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It's well worth learning to use the console in Linux, it may seem daunting at first, but it's very logical and gives you a massive amount of flexibility over your system.

Most popular Linux distributions (Ubuntu, Fedora etc..) use the bash (or very similar dash) command line interpreter or 'shell'.

Try to understand what a command is doing before you use it as you could get yourself in trouble.

Search and replace text in a whole bunch of files

Search for searchforthis and replace with replacewiththis in .htm files:

sed -i "s/searchforthis/replacewiththis/g" *.htm
Create a data DVD from the files/directories in the current directory
growisofs -Z /dev/dvd -dry-run -R -J -iso-level 2 *
Perform a function (delete/etc) on a file search (the correct way)

Be careful with this command. It's worth using ls to see what files will be affected first. In this example we remove all php files that have the permissions 664 (o+rw,g+rw,u+r):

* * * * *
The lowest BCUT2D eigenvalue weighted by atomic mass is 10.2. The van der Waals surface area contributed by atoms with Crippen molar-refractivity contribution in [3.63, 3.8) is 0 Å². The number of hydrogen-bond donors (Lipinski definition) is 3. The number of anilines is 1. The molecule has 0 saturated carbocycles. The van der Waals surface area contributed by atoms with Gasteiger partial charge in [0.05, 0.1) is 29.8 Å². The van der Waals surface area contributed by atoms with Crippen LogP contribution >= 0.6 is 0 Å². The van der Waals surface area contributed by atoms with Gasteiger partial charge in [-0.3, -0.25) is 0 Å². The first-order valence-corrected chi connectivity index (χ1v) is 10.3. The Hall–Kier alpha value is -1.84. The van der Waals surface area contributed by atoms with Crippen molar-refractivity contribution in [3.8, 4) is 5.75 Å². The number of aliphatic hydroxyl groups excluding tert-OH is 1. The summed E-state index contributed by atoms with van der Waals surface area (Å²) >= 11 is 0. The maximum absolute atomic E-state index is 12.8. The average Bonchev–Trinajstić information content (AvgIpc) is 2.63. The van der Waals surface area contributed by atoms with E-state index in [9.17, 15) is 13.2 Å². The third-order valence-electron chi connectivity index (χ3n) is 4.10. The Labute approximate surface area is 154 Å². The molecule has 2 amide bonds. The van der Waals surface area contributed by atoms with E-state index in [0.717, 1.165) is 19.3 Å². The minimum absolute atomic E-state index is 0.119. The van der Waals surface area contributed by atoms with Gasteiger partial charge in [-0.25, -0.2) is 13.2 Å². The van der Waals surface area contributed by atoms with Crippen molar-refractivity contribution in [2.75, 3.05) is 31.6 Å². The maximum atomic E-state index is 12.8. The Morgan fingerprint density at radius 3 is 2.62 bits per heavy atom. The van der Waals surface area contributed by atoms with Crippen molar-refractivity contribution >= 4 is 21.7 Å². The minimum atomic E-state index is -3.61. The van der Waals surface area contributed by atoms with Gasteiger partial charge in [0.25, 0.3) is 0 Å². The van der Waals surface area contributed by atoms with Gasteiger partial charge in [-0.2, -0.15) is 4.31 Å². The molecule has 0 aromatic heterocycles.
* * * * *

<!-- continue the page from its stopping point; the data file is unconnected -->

find -perm 664 -name '*.php' -exec rm {} \;

This is a *really* useful command, you can do all kinds of useful things with find, for example you can recursively set the permissions on files and directories etc..

See what temperature your CPU is running at
cat /proc/acpi/thermal_zone/THM0/temperature
command_line/handy_one-liners.txt · Last modified: 2012/01/26 09:11 by import